Wildlife officials in Pennsylvania are refusing to let a wandering elk back into the state due to the possibility of it spreading chronic wasting disease.
The 3-year-old male elk was one of three animals that escaped from a farm in Aleppo, Pa. last year when a gate was accidentally left open. Two cow elk were returned shortly but the male was nowhere to be found.
"Last winter, I bet we spent clean up through March ... looking for it," Sharon Richter, the elk's owner, told the Pittsburgh Post-Gazette.
The male was recently found wandering in Pleasant Valley, W.Va., and the Richter family wants the elk to be returned home. Officials from West Virginia's Department of Natural Resources said they want to return the elk, according to the Pittsburgh Post-Gazette. But Pennsylvania's wildlife officials denied that request because they want to keep the state free of chronic waste disease.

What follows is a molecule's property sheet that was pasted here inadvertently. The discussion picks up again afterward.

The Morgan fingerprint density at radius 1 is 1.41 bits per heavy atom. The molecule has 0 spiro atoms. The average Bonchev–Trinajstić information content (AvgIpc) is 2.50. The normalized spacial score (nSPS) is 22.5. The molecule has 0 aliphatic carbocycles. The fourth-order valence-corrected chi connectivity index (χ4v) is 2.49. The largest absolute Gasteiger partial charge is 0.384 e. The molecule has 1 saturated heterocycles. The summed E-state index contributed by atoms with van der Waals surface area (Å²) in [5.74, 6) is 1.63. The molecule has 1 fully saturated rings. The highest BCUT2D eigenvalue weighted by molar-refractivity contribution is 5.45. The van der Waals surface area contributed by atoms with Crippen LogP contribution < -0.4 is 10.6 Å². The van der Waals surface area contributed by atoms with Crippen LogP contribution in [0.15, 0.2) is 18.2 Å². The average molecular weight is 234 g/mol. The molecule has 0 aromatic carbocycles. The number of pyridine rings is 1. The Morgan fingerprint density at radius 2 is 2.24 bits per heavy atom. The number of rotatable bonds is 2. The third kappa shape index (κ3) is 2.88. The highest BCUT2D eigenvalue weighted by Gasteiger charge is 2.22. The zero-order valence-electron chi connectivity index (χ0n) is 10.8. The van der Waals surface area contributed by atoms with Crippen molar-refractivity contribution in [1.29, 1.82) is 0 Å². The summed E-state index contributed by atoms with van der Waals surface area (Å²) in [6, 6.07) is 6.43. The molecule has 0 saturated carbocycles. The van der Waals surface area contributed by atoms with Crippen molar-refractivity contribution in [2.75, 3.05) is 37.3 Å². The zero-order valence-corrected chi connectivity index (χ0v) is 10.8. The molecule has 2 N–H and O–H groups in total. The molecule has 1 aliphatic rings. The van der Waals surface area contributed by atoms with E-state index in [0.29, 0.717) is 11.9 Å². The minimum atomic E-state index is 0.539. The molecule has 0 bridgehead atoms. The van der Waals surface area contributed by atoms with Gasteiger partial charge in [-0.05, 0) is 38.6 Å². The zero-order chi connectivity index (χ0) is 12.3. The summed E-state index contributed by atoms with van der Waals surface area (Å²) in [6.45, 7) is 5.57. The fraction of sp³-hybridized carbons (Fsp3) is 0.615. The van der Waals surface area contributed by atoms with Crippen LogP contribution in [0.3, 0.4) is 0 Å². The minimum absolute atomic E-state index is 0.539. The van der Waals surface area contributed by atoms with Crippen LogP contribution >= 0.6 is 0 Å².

"We told them, no, they couldn't bring the animal back," Samantha Krepps, a spokeswoman for Pennsylvania's Department of Agriculture, told the Pittsburgh Post-Gazette. "We're CWD-free and we really want to keep it that way."
Chronic waste disease is a highly contagious and fatal neurological disease that attacks an animal's brain. And it can survive in an environment long after an infected animal has left. Cases have been reported in states bordering Pennsylvania: West Virginia, Maryland and New York. The officials fear the elk might have been exposed to it since crossing state borders.